The man shook his head. “Who are you?”
“Since this is my house shouldn’t I be asking you that? How did you get in here, because I know for a fact I locked the door last night.” A slight fib, but he didn’t need to know it.
She tried to pull herself to a standing position using only her free hand so she could keep the knife brandished in the other. It was awkward at best since she had no core strength to speak of.
Warm, strong arms slid around her waist and hauled her up as if she weighed no more than a passing thought.
He stared down at her, his head tilted to one side, his hands once again fisted on his hips as soon as she stood, surefooted.
“Since I know for a fact this isn’t your house,” he said, “you must be the renter Jimmy Marley mentioned. The one who’s supposed to arrive tomorrow.”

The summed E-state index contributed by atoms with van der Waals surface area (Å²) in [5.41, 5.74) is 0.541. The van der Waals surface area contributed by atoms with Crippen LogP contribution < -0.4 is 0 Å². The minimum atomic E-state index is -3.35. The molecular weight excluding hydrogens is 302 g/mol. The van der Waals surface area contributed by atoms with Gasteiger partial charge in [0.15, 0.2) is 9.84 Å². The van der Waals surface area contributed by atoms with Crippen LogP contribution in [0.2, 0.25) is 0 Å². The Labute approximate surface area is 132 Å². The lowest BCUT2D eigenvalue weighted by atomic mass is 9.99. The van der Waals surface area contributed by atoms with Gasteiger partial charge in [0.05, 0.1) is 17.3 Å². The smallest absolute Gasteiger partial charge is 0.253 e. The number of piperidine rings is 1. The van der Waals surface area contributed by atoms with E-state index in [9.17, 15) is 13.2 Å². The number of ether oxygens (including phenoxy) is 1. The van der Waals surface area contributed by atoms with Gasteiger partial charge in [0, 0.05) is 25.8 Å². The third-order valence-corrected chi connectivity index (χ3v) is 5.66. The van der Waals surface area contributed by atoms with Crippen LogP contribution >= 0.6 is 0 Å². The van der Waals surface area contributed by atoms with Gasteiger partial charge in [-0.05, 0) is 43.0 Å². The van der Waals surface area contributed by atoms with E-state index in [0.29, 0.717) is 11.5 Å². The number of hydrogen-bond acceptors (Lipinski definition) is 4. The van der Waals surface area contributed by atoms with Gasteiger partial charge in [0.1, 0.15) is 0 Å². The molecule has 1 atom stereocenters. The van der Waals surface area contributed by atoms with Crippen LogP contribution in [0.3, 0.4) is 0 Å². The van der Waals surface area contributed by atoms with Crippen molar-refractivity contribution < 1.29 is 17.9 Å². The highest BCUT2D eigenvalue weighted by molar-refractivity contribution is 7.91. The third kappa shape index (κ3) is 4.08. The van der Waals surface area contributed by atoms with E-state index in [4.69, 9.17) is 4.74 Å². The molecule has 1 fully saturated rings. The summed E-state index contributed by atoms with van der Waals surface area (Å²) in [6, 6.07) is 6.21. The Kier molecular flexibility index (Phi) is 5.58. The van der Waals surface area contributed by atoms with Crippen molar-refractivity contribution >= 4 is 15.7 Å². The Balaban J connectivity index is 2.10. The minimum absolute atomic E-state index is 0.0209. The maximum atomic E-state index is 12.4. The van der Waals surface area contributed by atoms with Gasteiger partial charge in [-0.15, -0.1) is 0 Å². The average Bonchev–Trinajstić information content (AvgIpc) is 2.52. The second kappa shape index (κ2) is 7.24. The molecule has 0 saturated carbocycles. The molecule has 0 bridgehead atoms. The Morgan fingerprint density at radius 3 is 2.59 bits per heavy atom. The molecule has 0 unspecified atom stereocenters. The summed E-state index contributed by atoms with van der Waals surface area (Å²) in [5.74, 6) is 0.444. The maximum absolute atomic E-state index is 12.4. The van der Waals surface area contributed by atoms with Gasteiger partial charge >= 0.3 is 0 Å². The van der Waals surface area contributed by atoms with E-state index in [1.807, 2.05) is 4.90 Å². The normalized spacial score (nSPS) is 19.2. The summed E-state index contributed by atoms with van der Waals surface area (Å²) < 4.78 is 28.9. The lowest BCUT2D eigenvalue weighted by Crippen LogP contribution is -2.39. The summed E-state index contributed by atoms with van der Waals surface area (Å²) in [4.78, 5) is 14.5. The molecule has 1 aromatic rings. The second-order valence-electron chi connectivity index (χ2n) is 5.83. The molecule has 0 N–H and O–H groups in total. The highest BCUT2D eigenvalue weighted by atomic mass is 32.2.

Despite the fact Abra loved a good sarcastic throwaway line, she didn’t appreciate being the subject of said mockery. While she swiped at the dust now covering her from chest to knees, she said, “I had a change of plans and that still doesn’t explain who you are or why you’re in my house, breaking a window.”
“Window was already broken. Marley hired me to fix it, gave me a key to get in to do so.” His gaze dragged down her torso. “Before you arrived.”
Suddenly, Abra was hyper-aware of her bra-less state. Half naked and alone in a big, old, creepy house, with a guy who knew the difference between everyday cutlery, wasn’t the way she saw her morning starting. With her brain still on Vegas-time, her nerves frayed, and her body screaming for coffee, this was a worse case scenario if ever she saw one.
Tall, gray, and built-like-a-tank continued to stare at her as if she had two heads, possibly, three.
“You stay here,” she ordered, flourishing the butter knife at him again. “I’m going upstairs to make a call to confirm you are who you say you are.” She squinted up at him. “Who are you?”